Santa Monica Observer - Community, Diversity, Sustainability and other Overused Words



From: Kevin McKeown

Good public policy demands the ability to be decisive when appropriate, but also to learn from new information. The LUCE approximation on commercial versus residential square footage certainly deserved to be reconsidered in light of the volumes of new information provided by the Hines project Environmental Impact Report. With the adoption of the LUCE, we promised our community ³no net new PM trips.² The Hines EIR showed that their project as proposed generated 7000 new car trips, and would make mobility worse not only in the short term but as far out as 2030.

Further, since the LUCE was adopted, the state has cut off our redevelopment revenue, which for many years had been our primary tool for creating affordable housing. The Hines project provided too little housing, and too little of it at truly affordable prices. The amendment made Tuesday night nibbled gently around the edges. It was a love bite to the developer, not a substantive improvement that genuinely addressed our housing needs.

Where, I¹d also ask, is the 25% minimum open space our Bergamot Area Plan calls for? Even if one counts the narrow corridors among the tightly packed buildings, and counts the traffic-bearing streets as open space, the Chair of the Planning Commission pointed out that the Hines project fell significantly short of what¹s required. If one excludes the streets, Jennifer Kennedy advised the City Council, the open space drops to 11%, less than half of the target. Is that being ³flexible² with standards, or is it bending over backwards for the developer?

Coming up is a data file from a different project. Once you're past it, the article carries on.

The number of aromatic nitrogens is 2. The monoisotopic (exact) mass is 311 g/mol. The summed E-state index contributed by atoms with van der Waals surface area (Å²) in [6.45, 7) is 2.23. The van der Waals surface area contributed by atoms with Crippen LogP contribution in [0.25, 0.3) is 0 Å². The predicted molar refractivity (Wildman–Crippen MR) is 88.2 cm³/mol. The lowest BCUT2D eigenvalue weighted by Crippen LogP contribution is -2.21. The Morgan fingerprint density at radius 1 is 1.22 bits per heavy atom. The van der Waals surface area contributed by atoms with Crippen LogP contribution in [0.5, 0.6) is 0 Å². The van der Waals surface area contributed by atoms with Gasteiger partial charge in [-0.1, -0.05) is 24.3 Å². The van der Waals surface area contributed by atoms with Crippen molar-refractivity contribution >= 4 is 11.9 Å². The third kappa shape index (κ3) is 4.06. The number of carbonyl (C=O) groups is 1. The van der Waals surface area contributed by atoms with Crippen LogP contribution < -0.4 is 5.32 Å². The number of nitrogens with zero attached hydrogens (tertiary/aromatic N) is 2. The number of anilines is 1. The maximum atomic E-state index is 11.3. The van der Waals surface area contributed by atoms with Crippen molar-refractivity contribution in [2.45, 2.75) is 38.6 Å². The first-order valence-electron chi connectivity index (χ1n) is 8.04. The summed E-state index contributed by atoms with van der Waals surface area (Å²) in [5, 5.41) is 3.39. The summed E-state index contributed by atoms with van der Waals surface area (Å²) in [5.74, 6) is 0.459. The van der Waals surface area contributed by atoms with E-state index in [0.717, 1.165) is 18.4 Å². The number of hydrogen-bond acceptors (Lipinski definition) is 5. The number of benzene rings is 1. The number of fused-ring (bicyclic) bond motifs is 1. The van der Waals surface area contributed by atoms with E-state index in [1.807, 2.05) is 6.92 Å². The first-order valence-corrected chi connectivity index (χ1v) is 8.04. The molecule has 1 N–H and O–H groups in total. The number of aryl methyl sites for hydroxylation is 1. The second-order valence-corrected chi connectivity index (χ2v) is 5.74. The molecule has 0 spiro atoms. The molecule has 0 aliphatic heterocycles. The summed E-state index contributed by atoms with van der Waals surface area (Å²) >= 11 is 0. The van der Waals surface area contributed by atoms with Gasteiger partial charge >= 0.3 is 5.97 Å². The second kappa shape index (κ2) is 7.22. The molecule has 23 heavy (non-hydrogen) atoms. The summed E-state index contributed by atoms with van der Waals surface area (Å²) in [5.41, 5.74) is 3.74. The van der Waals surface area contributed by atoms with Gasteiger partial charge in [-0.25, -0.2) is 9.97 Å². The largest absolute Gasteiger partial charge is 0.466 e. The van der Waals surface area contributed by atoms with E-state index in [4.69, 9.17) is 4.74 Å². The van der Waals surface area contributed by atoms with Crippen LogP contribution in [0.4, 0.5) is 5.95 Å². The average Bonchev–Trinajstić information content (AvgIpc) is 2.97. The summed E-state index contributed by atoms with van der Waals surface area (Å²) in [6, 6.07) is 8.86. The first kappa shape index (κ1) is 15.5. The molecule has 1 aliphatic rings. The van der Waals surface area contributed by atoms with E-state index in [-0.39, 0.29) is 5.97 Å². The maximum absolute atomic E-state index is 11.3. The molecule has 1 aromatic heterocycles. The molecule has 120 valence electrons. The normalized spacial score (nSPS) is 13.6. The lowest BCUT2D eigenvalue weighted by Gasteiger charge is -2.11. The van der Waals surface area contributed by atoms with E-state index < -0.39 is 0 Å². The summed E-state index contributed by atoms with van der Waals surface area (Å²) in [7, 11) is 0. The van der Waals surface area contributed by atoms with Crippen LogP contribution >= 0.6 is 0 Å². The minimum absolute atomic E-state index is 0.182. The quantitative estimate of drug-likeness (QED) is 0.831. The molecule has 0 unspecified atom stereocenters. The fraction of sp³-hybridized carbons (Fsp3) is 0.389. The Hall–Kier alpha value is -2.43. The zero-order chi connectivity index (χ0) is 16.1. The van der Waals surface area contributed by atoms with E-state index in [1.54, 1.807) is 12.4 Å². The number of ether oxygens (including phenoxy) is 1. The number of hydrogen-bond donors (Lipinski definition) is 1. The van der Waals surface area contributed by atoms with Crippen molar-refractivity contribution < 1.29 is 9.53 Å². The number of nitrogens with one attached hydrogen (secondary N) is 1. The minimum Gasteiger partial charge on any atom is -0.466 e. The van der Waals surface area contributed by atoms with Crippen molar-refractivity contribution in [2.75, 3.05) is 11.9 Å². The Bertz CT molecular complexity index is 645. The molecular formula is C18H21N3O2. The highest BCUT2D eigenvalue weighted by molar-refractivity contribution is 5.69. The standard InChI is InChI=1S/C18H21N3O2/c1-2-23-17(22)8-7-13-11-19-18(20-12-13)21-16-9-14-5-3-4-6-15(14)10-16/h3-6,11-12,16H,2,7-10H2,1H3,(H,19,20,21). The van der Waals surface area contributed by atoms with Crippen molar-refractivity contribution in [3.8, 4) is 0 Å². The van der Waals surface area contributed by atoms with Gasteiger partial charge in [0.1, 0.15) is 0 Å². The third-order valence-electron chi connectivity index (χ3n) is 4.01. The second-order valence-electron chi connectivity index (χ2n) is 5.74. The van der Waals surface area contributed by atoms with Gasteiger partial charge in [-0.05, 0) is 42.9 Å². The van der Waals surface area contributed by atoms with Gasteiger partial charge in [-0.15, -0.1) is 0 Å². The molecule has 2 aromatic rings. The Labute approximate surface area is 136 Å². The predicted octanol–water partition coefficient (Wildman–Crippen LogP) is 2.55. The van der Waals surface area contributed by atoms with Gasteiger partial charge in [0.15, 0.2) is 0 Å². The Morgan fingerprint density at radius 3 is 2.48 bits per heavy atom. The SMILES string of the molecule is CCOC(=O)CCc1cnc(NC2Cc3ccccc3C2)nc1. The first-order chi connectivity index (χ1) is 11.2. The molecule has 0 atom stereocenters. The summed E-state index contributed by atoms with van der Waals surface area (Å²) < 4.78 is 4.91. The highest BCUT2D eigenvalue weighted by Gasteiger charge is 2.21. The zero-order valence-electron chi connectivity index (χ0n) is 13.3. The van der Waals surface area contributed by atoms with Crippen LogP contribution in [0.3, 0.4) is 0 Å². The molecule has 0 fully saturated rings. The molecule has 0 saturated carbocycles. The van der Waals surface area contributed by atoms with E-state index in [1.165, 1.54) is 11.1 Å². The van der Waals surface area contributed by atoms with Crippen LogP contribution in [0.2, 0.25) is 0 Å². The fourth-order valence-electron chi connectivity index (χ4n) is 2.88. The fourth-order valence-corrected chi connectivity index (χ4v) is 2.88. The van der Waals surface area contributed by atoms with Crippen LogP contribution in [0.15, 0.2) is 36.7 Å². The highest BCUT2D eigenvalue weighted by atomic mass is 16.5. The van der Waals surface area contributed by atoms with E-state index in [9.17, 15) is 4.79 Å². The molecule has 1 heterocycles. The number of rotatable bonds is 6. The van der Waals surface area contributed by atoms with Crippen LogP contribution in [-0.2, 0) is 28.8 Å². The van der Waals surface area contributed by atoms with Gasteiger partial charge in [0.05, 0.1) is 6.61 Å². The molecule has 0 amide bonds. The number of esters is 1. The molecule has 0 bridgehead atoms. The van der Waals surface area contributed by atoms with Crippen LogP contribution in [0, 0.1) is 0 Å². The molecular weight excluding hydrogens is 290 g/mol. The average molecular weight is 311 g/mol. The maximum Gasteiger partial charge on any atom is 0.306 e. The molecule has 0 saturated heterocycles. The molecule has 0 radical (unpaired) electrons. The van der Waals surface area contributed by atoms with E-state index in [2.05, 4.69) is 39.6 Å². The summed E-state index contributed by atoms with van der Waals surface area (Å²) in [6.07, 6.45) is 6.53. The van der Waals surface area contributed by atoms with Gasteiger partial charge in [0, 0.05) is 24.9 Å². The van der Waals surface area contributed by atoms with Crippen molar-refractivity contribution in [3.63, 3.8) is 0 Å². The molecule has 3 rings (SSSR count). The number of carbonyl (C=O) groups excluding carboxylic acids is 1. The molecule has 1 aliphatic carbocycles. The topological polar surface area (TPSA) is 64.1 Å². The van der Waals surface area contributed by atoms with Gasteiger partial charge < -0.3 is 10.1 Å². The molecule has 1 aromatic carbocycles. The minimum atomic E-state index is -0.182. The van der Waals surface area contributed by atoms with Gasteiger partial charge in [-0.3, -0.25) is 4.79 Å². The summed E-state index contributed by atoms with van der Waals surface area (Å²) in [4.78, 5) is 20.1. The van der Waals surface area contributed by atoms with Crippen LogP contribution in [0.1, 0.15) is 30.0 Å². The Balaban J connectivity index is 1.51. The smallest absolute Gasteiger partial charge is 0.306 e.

Some have wondered aloud why the project had not been better negotiated early in the process. I watched the Planning Commission try for improvements, but it was clear the developer was unwilling to yield anything not demanded by the City Council, the ultimate decision-making body on a Development Agreement.

What is the outcome, besides a project I believe our community simply will not accept and will overturn via referendum? We had the opportunity to decide what was the appropriate, future-conscious Transit-Oriented-Development in a crucial vehicular traffic corridor in an existing city, where this site sits astride an important route into and out of town for residents. The Council majority abandoned ³appropriate,² claiming fear that the developer would walk away from the deal. That hasn¹t happened in decades in Santa Monica, and this Hines decision tells other developers that ³my way or the highway² threats will work with this Council majority.




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